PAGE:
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Original post made
on Apr 2, 2013
> The letter from Miles Dolinger, an attorney for residents who
> live adjacent to the church, argued that Edgewood Eats cannot
> take place in a residential R-1-zoned neighborhood.
> The ongoing events would likely have significant land-use
> and environmental impacts, including increased traffic and
> related public-safety issues, noise from trucks and generators,
> garbage, air pollution from exhaust, generators and cooking
> and other potential health risks.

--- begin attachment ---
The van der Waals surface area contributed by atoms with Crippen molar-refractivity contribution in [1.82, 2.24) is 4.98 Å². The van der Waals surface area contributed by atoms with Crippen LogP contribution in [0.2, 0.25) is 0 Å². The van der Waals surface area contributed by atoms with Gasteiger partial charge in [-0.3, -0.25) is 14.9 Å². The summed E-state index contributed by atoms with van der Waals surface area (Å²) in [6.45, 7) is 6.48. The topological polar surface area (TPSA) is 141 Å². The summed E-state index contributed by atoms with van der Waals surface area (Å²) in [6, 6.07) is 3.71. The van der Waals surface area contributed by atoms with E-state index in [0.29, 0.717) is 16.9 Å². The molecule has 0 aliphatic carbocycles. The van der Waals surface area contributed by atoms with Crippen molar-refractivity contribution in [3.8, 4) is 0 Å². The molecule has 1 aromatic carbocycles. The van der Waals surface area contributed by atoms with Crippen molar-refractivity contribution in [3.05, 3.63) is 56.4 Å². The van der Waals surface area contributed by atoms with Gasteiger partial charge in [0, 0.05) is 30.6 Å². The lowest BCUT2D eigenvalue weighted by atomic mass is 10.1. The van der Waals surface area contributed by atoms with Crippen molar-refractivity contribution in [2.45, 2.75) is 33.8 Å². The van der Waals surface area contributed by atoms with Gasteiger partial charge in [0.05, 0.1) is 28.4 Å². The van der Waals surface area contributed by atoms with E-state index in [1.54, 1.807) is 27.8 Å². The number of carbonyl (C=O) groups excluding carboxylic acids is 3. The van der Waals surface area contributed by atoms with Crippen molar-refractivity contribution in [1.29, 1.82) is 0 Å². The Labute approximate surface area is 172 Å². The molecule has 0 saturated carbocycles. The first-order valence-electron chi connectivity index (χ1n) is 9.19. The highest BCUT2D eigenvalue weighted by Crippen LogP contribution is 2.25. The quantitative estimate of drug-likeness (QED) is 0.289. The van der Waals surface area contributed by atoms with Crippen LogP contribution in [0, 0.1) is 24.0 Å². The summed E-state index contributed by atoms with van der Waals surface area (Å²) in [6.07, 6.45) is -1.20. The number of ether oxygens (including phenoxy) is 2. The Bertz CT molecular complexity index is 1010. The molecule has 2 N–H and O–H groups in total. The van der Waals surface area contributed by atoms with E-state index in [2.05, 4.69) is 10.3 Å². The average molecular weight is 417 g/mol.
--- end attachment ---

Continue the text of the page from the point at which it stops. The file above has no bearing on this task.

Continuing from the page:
Lawyers should be forced to provide hard evidence of any claims that they cite as reasons for denying people access to public/private land for benign social events. The idea that there might be some “noise” from a truck used for cooking is probably a lot less than the noise of a City vehicle digging up a street, or from a home rebuild. Yet, some “attorney” can wave around the word “noise” on a piece of paper without even so much as one actual reading to demonstrate that some noise baseline had been exceeded.
This sort of event might lead to a little littering, but as long as the event coordinators policed the area when the event was over—then that matter would be taken care of. Let’s hope that its coordinators will find some way to continue on—in spite of these particular “neighbors” (who will doubtless find ways to object in the future).
Perhaps they can relocate to the empty Mikis parking lot.
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